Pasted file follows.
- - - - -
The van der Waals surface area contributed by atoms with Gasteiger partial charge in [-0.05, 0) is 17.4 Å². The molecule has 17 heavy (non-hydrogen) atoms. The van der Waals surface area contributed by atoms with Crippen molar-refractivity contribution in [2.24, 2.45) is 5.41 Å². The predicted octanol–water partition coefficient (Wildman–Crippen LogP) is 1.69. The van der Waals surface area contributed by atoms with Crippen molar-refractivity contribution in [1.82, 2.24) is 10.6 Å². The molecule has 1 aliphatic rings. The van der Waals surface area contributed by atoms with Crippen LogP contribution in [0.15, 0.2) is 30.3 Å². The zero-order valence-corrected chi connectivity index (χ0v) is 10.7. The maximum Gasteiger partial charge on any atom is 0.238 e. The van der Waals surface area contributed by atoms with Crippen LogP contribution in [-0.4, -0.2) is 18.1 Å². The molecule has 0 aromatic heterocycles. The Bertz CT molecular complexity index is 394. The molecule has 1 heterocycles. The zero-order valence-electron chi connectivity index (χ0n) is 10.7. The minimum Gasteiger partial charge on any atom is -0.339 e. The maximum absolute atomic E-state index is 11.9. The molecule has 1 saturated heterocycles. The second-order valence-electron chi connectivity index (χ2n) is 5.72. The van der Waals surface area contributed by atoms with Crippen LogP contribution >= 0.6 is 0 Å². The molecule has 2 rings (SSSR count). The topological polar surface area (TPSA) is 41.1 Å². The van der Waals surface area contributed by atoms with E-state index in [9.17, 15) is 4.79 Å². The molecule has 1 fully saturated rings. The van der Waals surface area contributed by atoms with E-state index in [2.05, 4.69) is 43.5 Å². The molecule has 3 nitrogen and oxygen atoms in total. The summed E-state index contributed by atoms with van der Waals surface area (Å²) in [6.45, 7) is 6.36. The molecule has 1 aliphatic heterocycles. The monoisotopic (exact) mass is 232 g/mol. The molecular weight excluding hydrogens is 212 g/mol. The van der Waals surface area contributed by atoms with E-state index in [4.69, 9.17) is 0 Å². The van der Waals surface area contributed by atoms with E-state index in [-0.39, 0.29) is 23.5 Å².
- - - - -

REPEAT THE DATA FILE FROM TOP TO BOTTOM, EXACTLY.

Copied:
The van der Waals surface area contributed by atoms with Gasteiger partial charge in [-0.05, 0) is 17.4 Å². The molecule has 17 heavy (non-hydrogen) atoms. The van der Waals surface area contributed by atoms with Crippen molar-refractivity contribution in [2.24, 2.45) is 5.41 Å². The predicted octanol–water partition coefficient (Wildman–Crippen LogP) is 1.69. The van der Waals surface area contributed by atoms with Crippen molar-refractivity contribution in [1.82, 2.24) is 10.6 Å². The molecule has 1 aliphatic rings. The van der Waals surface area contributed by atoms with Crippen LogP contribution in [0.15, 0.2) is 30.3 Å². The zero-order valence-corrected chi connectivity index (χ0v) is 10.7. The maximum Gasteiger partial charge on any atom is 0.238 e. The van der Waals surface area contributed by atoms with Crippen LogP contribution in [-0.4, -0.2) is 18.1 Å². The molecule has 0 aromatic heterocycles. The Bertz CT molecular complexity index is 394. The molecule has 1 heterocycles. The zero-order valence-electron chi connectivity index (χ0n) is 10.7. The minimum Gasteiger partial charge on any atom is -0.339 e. The maximum absolute atomic E-state index is 11.9. The molecule has 1 saturated heterocycles. The second-order valence-electron chi connectivity index (χ2n) is 5.72. The van der Waals surface area contributed by atoms with Crippen LogP contribution >= 0.6 is 0 Å². The molecule has 2 rings (SSSR count). The topological polar surface area (TPSA) is 41.1 Å². The van der Waals surface area contributed by atoms with E-state index in [9.17, 15) is 4.79 Å². The molecule has 1 fully saturated rings. The van der Waals surface area contributed by atoms with E-state index in [2.05, 4.69) is 43.5 Å². The molecule has 3 nitrogen and oxygen atoms in total. The summed E-state index contributed by atoms with van der Waals surface area (Å²) in [6.45, 7) is 6.36. The molecule has 1 aliphatic heterocycles. The monoisotopic (exact) mass is 232 g/mol. The molecular weight excluding hydrogens is 212 g/mol. The van der Waals surface area contributed by atoms with E-state index in [4.69, 9.17) is 0 Å². The van der Waals surface area contributed by atoms with E-state index in [-0.39, 0.29) is 23.5 Å².